Australian opener David Warner has admitted that he rushed back from injury as it was a decision he took putting his team ahead of himself or else he wouldn't have returned back against India. He also added that he is focusing on the 2023 World Cup in India and playing Tests for a long time.
Despite not fully recovering from a groin injury, Australian opener David Warner had rushed back to return for the last two Tests against India in the Border-Gavaskar trophy. He was clearly not 100 per cent and it hampered his performance too as he didn't do too well with the bat and was largely struggling in the field as well.
Now, he has admitted that it was a desperate move to help the team and he wouldn't have done so if he just thought about himself as it put him back in terms of recovering from the injury. He added that he felt it was the need of the hour for the team for him to return back and help the boys.
"I made the call to play those Test matches, felt like I needed to be out there and help the guys. Looking back in hindsight I probably wouldn't have done that, where I am with the injury it put me back a little bit. If I'm thinking about myself I probably would have said no, but I did what I felt was best for the team and me being out there opening the batting was I felt the best thing for the team," Warner told reporters, reported ESPN Cricinfo.
The seasoned campaigner will be returning to action this week for New South Wales and will feature first in the one-day competition followed by the Sheffield Shield game against South Australia. Warner also spoke that he's looking forward to the 2023 World Cup and feels Australia have the team to win the tournament.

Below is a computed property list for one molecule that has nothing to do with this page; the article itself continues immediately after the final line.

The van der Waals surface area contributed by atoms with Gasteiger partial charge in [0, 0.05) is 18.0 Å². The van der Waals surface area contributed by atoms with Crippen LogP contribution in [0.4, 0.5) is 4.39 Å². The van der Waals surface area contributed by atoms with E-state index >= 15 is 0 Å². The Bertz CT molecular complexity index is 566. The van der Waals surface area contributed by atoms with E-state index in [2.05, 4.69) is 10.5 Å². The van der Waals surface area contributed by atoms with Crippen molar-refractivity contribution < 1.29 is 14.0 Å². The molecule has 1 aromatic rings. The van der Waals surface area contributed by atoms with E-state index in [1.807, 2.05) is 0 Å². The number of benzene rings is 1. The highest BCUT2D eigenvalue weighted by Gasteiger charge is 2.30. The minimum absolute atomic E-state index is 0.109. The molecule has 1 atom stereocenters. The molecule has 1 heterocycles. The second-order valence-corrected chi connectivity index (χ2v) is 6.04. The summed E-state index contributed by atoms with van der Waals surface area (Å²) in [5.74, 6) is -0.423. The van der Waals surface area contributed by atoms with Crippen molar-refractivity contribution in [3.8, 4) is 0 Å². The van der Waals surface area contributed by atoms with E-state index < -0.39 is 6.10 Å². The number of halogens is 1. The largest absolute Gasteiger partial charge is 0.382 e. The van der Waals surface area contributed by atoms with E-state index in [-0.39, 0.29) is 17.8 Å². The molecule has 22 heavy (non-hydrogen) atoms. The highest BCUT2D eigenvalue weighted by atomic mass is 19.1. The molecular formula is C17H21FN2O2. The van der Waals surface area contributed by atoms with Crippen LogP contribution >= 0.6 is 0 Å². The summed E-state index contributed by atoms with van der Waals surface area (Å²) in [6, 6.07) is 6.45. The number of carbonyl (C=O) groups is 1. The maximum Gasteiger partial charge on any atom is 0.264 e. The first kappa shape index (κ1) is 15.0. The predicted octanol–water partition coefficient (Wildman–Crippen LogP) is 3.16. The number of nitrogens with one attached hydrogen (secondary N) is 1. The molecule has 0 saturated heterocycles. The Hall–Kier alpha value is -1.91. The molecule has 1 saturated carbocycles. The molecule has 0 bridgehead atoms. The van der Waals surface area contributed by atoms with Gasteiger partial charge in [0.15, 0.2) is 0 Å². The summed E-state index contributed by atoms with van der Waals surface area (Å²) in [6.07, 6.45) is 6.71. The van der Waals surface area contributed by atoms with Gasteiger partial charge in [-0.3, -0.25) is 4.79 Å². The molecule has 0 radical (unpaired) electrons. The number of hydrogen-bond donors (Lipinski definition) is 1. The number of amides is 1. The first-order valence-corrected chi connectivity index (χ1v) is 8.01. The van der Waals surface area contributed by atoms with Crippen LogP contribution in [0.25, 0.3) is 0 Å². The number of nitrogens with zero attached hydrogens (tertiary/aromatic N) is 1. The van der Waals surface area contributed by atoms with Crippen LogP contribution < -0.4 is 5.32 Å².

"I'm not thinking about the end date at all, for me it's about the 2023 World Cup. We've got a good foundation with the white-ball team, we've got a good opportunity to play that and win in India. The core of the team with the age group it will probably be the last for a few of us. Then obviously it's a given that you have to call it time unless you are going to play to 41 - it's time for the new guys to come through."
The 34-year-old also asserted that he's looking to play as long as possible for Australia in Tests and it's just about being fit enough to manage the workload.
"From a Test cricket point of view I'd love to play as long as I can. We've got a lot of cricket coming up in that context after this year so for me it's about staying fit and healthy and trying to manage my family time with cricket."